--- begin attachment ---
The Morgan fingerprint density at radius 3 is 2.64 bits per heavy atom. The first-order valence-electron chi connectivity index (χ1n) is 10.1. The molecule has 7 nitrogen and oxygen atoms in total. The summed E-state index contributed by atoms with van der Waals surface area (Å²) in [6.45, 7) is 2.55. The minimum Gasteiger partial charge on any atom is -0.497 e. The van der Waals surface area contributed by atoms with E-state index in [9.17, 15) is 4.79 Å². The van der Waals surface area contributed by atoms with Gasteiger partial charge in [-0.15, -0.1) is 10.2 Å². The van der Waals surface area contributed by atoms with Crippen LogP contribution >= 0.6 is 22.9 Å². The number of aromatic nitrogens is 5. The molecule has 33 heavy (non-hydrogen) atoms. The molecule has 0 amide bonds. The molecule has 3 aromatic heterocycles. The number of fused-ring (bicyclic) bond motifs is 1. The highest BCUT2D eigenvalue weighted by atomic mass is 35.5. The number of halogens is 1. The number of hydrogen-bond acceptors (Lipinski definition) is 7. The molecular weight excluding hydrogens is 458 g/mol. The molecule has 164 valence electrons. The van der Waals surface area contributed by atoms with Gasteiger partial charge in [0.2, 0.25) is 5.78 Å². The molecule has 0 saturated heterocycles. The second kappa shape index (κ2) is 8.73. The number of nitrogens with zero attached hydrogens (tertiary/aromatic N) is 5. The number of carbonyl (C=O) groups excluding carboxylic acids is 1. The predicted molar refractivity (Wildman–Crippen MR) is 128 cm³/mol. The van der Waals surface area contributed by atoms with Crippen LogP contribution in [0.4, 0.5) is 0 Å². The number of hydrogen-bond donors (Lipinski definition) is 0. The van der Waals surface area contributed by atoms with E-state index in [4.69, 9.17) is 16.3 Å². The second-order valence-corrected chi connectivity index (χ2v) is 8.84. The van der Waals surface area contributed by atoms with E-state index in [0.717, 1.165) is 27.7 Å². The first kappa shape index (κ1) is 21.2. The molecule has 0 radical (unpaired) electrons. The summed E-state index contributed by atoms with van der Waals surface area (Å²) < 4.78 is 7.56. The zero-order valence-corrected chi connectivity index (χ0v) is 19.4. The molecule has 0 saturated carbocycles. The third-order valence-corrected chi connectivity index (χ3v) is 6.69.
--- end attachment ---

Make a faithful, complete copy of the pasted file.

The Morgan fingerprint density at radius 3 is 2.64 bits per heavy atom. The first-order valence-electron chi connectivity index (χ1n) is 10.1. The molecule has 7 nitrogen and oxygen atoms in total. The summed E-state index contributed by atoms with van der Waals surface area (Å²) in [6.45, 7) is 2.55. The minimum Gasteiger partial charge on any atom is -0.497 e. The van der Waals surface area contributed by atoms with E-state index in [9.17, 15) is 4.79 Å². The van der Waals surface area contributed by atoms with Gasteiger partial charge in [-0.15, -0.1) is 10.2 Å². The van der Waals surface area contributed by atoms with Crippen LogP contribution >= 0.6 is 22.9 Å². The number of aromatic nitrogens is 5. The molecule has 33 heavy (non-hydrogen) atoms. The molecule has 0 amide bonds. The molecule has 3 aromatic heterocycles. The number of fused-ring (bicyclic) bond motifs is 1. The highest BCUT2D eigenvalue weighted by atomic mass is 35.5. The number of halogens is 1. The number of hydrogen-bond acceptors (Lipinski definition) is 7. The molecular weight excluding hydrogens is 458 g/mol. The molecule has 164 valence electrons. The van der Waals surface area contributed by atoms with Gasteiger partial charge in [0.2, 0.25) is 5.78 Å². The molecule has 0 saturated heterocycles. The second kappa shape index (κ2) is 8.73. The number of nitrogens with zero attached hydrogens (tertiary/aromatic N) is 5. The number of carbonyl (C=O) groups excluding carboxylic acids is 1. The predicted molar refractivity (Wildman–Crippen MR) is 128 cm³/mol. The van der Waals surface area contributed by atoms with Crippen LogP contribution in [0.4, 0.5) is 0 Å². The number of hydrogen-bond donors (Lipinski definition) is 0. The van der Waals surface area contributed by atoms with E-state index in [4.69, 9.17) is 16.3 Å². The second-order valence-corrected chi connectivity index (χ2v) is 8.84. The van der Waals surface area contributed by atoms with E-state index in [0.717, 1.165) is 27.7 Å². The first kappa shape index (κ1) is 21.2. The molecule has 0 radical (unpaired) electrons. The summed E-state index contributed by atoms with van der Waals surface area (Å²) < 4.78 is 7.56. The zero-order valence-corrected chi connectivity index (χ0v) is 19.4. The molecule has 0 saturated carbocycles. The third-order valence-corrected chi connectivity index (χ3v) is 6.69.